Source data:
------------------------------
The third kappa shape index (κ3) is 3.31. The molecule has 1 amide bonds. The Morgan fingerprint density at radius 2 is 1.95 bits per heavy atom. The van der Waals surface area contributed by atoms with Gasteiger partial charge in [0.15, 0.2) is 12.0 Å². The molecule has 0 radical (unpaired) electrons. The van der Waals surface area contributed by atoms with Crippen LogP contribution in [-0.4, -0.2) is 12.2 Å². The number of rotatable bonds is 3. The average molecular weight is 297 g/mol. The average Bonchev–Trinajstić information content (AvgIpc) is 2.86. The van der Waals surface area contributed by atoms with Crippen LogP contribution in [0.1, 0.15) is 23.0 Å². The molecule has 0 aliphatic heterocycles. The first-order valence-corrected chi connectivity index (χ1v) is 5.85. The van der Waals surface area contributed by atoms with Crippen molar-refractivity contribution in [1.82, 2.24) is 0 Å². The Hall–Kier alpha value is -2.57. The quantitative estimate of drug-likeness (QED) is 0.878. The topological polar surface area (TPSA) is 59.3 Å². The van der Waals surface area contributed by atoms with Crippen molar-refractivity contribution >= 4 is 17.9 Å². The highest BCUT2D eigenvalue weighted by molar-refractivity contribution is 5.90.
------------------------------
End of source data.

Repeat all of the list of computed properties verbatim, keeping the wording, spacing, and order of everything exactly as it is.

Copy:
The third kappa shape index (κ3) is 3.31. The molecule has 1 amide bonds. The Morgan fingerprint density at radius 2 is 1.95 bits per heavy atom. The van der Waals surface area contributed by atoms with Gasteiger partial charge in [0.15, 0.2) is 12.0 Å². The molecule has 0 radical (unpaired) electrons. The van der Waals surface area contributed by atoms with Crippen LogP contribution in [-0.4, -0.2) is 12.2 Å². The number of rotatable bonds is 3. The average molecular weight is 297 g/mol. The average Bonchev–Trinajstić information content (AvgIpc) is 2.86. The van der Waals surface area contributed by atoms with Crippen LogP contribution in [0.1, 0.15) is 23.0 Å². The molecule has 0 aliphatic heterocycles. The first-order valence-corrected chi connectivity index (χ1v) is 5.85. The van der Waals surface area contributed by atoms with Crippen molar-refractivity contribution in [1.82, 2.24) is 0 Å². The Hall–Kier alpha value is -2.57. The quantitative estimate of drug-likeness (QED) is 0.878. The topological polar surface area (TPSA) is 59.3 Å². The van der Waals surface area contributed by atoms with Crippen molar-refractivity contribution >= 4 is 17.9 Å². The highest BCUT2D eigenvalue weighted by molar-refractivity contribution is 5.90.